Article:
This post will show you the best practices and recognized approaches of software development.
Despite developing software for years there is an art to it that not everyone can grasp. Developers are well rewarded for their efforts; there is a good reason for this: coding is complicated, and not everyone’s mind has that coding wiring.
That said, recognized approaches and best practices have been developed where software is concerned. Let’s explore these in more depth.
Table of Contents
DevOps on Azure
Microsoft Azure has a dedicated DevOps server where entire projects can be managed and tasks assigned. It features version control, reporting, project management, automated builds, and testing, together with release management capabilities.
As such, DevOps on Azure is where most software development is managed and controlled.
Agile is a software development methodology that came into being to try and combat the limitations of top-down structured design methodologies such as Waterfall. As such, when done right Agile can speed up the development process and accommodate change when it is needed.
Agile puts a strong emphasis on customer inclusion. This is achieved through producing code that can be demonstrated and tested. Clients and other departments put in their input so changes needed are identified sooner rather than later.
Agile is quite forward thinking as it puts emphasis on developers rather than tools and inflexible planning, and forces out code rather than documentation. To achieve deliverables faster it encourages development teams to work in sprints, which allows for the inclusion mentioned earlier.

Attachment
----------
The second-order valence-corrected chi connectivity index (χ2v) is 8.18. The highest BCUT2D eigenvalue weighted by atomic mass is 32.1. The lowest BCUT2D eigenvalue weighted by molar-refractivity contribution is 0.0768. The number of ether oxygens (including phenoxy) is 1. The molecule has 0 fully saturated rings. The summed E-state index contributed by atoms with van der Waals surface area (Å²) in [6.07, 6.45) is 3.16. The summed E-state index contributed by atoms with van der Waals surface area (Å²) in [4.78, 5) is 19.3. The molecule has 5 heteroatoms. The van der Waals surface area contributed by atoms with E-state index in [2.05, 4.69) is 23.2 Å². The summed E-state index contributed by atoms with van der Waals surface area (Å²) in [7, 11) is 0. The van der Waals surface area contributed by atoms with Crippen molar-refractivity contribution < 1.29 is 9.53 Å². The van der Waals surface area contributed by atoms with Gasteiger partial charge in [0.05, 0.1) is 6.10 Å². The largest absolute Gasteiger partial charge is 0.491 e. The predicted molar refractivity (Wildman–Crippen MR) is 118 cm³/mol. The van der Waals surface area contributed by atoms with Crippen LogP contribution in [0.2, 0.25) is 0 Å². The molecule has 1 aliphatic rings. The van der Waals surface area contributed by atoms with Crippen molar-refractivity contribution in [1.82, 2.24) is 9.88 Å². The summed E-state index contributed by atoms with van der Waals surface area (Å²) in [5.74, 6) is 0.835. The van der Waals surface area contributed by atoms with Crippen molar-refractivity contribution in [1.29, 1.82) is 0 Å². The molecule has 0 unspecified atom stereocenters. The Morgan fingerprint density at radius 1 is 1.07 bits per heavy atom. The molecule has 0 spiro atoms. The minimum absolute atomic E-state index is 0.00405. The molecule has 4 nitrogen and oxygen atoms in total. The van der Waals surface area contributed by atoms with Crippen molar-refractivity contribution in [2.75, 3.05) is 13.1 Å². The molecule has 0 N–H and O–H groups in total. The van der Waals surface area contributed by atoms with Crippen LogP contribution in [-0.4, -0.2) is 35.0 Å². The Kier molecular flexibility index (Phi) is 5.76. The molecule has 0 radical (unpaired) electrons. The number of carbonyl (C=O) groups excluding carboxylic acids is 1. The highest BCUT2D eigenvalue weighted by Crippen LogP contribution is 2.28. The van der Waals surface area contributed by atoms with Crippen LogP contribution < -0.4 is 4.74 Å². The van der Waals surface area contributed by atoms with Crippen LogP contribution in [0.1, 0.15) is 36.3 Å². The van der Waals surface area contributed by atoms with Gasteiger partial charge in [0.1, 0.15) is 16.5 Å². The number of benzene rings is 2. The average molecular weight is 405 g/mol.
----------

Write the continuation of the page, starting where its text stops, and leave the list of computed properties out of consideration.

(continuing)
Agile is a highly flexible approach and other methodologies have been built on top of it. Given the agility of Agile is there room for structured top-down approaches? The answer is yes.
Although for some, Waterfall is outmoded it is still utilized where software teams have an in-depth understanding of project requirements.
The Waterfall methodology was developed in the 1970s and was the number one methodology for decades. It requires every development cycle to be planned to the nth degree with considerable input from both the client and the development team at the beginning of the project.
From this point, documentation is produced and normally the project is built in stages. Should a mistake need to be corrected or something added midway through, it normally means starting from the beginning.
Key strengths of Waterfall are that as it is developed in stages progress can easily be tracked and measured. Typically one stage has to be developed before the next one begins and so assigning tasks is easier for managers as everything is planned from the start.
Feature Driven Development (FDD)
Considered to be the precursor to Agile and Lean mythologies, FDD focuses on developing software frequently and is highly client focused.
The methodology gets its name as ‘Features’ are client valued work that should be produced every two weeks.
To achieve this goal each feature is broken down into 5 steps. They are:
- Develop an overall model for the project.
- Build a feature list.
- Plan each feature.
- Design by feature.
- Build by feature.
At the end of each step, reporting is encouraged which is a good way to spot errors and track progress.
Should a feature take longer than two weeks to fully develop FDD forces the feature to be broken down into more steps to fit with the two week rule. This inflexibility can make FDD a little hard to use for some projects.
A Final Word On The Approaches Of Software Development
Software development is complicated but with the right approach, it can be developed faster and leaner, especially if DevOps on Azure is in use.